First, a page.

Magazine November 7, 2016, Issue

Maine Divided

(Roman Genn)
Its diverging population is poised to split its electoral votes

Something funny is happening in Maine. For the first time ever, the state may split its electoral votes between the two major-party candidates.

Unlike most states, Maine, which awards four electoral votes, does not dole them out in a winner-take-all fashion. Instead, it grants two to the statewide winner and one to the winner of each of its two congressional districts. Since 1969, when this system was implemented, it has largely remained a quirky afterthought, because the statewide winner has always carried both districts; Maine has spoken with a unified voice.

This year is shaping up differently. Hillary Clinton holds a commanding

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Politics & Policy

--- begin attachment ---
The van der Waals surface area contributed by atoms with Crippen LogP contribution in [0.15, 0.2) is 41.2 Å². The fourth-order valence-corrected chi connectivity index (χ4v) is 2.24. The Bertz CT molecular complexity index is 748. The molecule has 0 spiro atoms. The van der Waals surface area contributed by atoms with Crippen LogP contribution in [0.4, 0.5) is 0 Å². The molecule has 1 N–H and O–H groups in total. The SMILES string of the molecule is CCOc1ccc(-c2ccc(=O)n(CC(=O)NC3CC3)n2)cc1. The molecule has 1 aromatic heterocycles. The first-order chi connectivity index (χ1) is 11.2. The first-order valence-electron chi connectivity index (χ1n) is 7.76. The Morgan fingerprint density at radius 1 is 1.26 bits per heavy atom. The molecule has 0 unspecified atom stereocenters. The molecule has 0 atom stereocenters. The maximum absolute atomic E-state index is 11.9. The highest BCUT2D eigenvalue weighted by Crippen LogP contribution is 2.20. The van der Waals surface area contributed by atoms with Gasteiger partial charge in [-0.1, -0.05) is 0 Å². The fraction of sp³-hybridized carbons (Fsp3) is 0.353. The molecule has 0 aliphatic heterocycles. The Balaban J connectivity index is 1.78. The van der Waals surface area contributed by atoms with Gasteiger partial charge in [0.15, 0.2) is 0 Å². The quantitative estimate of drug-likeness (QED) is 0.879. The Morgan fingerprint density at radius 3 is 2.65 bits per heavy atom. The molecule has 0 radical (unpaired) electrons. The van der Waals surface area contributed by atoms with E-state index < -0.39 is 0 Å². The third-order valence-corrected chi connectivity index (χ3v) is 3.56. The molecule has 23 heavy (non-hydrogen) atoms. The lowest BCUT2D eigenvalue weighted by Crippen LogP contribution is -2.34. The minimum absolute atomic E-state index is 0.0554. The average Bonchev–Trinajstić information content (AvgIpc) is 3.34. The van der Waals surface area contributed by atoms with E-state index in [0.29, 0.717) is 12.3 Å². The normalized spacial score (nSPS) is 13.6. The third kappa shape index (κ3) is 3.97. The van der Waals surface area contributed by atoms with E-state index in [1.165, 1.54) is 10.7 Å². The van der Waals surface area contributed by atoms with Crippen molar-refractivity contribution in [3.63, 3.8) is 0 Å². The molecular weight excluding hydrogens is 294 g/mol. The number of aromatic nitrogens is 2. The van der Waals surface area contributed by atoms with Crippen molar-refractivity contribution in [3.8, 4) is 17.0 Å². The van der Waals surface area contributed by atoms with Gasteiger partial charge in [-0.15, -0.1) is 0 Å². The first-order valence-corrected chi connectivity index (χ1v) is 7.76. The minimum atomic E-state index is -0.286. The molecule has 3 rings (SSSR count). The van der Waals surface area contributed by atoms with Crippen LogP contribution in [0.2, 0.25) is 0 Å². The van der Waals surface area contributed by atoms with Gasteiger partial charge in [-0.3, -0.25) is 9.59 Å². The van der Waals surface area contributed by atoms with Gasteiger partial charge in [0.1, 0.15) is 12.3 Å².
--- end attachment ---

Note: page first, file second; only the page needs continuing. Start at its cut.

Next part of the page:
The Week

‐ Bob Dylan is to literature as Barack Obama is to peace. ‐ “How is that not classified?” That was the stunned reaction of Clinton confidante Huma Abedin upon learning that ...
Politics & Policy

Poetry

HOMELAND “. . . I cannot sing Amid this horror.”                      – Anna Akhmatova                      (early draft of “Poem without a Hero”) Months pass without a single word recorded, Eliminating each suspicious link: The terrorizing, barbarizing, sordid, The ones who ...
Politics & Policy

Letters

Looking the Other Way on Abortion Jay Nordlinger’s article “No More Baby” (September 26) concludes that we are a “deeply hypocritical society” because we won’t admit that killing a newborn baby is ...

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